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Southwest Florida luxury real estate market heats up as temperatures cool down

Andrew Wigdor, Naples Daily NewsPublished 6:00 a.m. ET Dec. 16, 2019 | Updated 6:11 p.m. ET Dec. 16, 2019


As full-time residents brace for the visitor influx that comes with Southwest Florida's winter months, real estate agents are gearing up for an influx of luxury home shoppers and sales.

According to area experts, the luxury home market begins to heat up around January due to an increase in wealthy, seasonal visitors that arrive to enjoy the region's more temperate months.

According to Mike Dodge, the director of market research at John R. Wood Properties, the time period of March through June has been the peak of closed sales for properties at $1 million or more within the past five years in Southwest Florida.

He also stated that the peak listing month, no matter the price, is January every year.

Examples of luxury listings and sales in Southwest Florida have become more lavish, with over $40 million sales recently occurring in areas such as Naples' Port Royal. Last year, the priciest home ever to sell in Southwest Florida sold for $48.8 million in Port Royal. It was later torn down.

Billionaires from around the world visit the area during the winter months, and they often start house-hunting in their favorite vacation spots.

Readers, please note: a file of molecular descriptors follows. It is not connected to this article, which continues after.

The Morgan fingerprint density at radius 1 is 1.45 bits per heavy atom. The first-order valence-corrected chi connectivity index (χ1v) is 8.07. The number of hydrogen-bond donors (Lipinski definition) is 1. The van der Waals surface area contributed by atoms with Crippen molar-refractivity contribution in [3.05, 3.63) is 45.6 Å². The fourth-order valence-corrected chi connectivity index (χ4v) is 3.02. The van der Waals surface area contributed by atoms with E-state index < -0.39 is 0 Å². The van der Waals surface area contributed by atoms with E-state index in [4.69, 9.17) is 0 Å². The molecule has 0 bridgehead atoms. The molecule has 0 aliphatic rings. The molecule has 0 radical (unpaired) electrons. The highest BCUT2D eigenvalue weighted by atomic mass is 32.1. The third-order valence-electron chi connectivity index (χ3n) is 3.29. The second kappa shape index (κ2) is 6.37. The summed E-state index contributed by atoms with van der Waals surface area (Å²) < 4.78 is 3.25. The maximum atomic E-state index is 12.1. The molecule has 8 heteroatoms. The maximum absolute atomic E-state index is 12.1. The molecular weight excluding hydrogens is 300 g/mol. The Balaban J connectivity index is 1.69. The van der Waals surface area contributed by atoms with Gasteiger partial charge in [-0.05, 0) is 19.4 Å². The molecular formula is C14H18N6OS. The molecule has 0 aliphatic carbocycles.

"If they're up in that range over $5 million, there's an excellent chance that this is not their only home and the time that they choose to come to Naples is in those (January through April) months," said Phil Wood, CEO of John R. Wood.

He said that notable listings often pop up as the region heads towards January, noting a $65 million home in Port Royal that hit the market in November. The home is the third highest priced listing in Southwest Florida history and would be the most expensive to ever sell if sold at the listing price.

Southwest Florida slowly becoming year-round marketplace?

Despite the seasonal factor still being important for home sales, some experts have said that the market is slowly becoming year-round.

According to Budge Huskey, president of Premier Sotheby's International Realty, one of the most notable differences in seasonal months is in luxury home owners listing their properties when more people are in the area.

"While Naples may still be viewed as a seasonal market, it has become less so with each year," Huskey said. "The greatest seasonality is in available inventory levels at the higher end as owners elect to place their properties on and off the market according to historical perceptions.